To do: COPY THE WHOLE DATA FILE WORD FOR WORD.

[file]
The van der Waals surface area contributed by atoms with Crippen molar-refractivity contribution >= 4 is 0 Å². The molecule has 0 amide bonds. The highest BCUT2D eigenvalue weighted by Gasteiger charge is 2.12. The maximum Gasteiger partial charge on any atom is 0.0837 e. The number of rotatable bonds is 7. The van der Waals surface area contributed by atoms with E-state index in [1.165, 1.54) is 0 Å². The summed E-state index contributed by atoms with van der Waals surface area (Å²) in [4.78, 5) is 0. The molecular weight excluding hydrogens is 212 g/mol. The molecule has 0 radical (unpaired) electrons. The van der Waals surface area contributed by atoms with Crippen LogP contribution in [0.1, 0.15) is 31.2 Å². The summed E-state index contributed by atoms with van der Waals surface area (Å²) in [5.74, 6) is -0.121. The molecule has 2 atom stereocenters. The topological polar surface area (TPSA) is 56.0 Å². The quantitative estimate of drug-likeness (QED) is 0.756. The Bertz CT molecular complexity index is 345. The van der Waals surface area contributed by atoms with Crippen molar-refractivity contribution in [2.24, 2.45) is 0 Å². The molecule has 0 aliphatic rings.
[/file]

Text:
The van der Waals surface area contributed by atoms with Crippen molar-refractivity contribution >= 4 is 0 Å². The molecule has 0 amide bonds. The highest BCUT2D eigenvalue weighted by Gasteiger charge is 2.12. The maximum Gasteiger partial charge on any atom is 0.0837 e. The number of rotatable bonds is 7. The van der Waals surface area contributed by atoms with E-state index in [1.165, 1.54) is 0 Å². The summed E-state index contributed by atoms with van der Waals surface area (Å²) in [4.78, 5) is 0. The molecular weight excluding hydrogens is 212 g/mol. The molecule has 0 radical (unpaired) electrons. The van der Waals surface area contributed by atoms with Crippen LogP contribution in [0.1, 0.15) is 31.2 Å². The summed E-state index contributed by atoms with van der Waals surface area (Å²) in [5.74, 6) is -0.121. The molecule has 2 atom stereocenters. The topological polar surface area (TPSA) is 56.0 Å². The quantitative estimate of drug-likeness (QED) is 0.756. The Bertz CT molecular complexity index is 345. The van der Waals surface area contributed by atoms with Crippen molar-refractivity contribution in [2.24, 2.45) is 0 Å². The molecule has 0 aliphatic rings.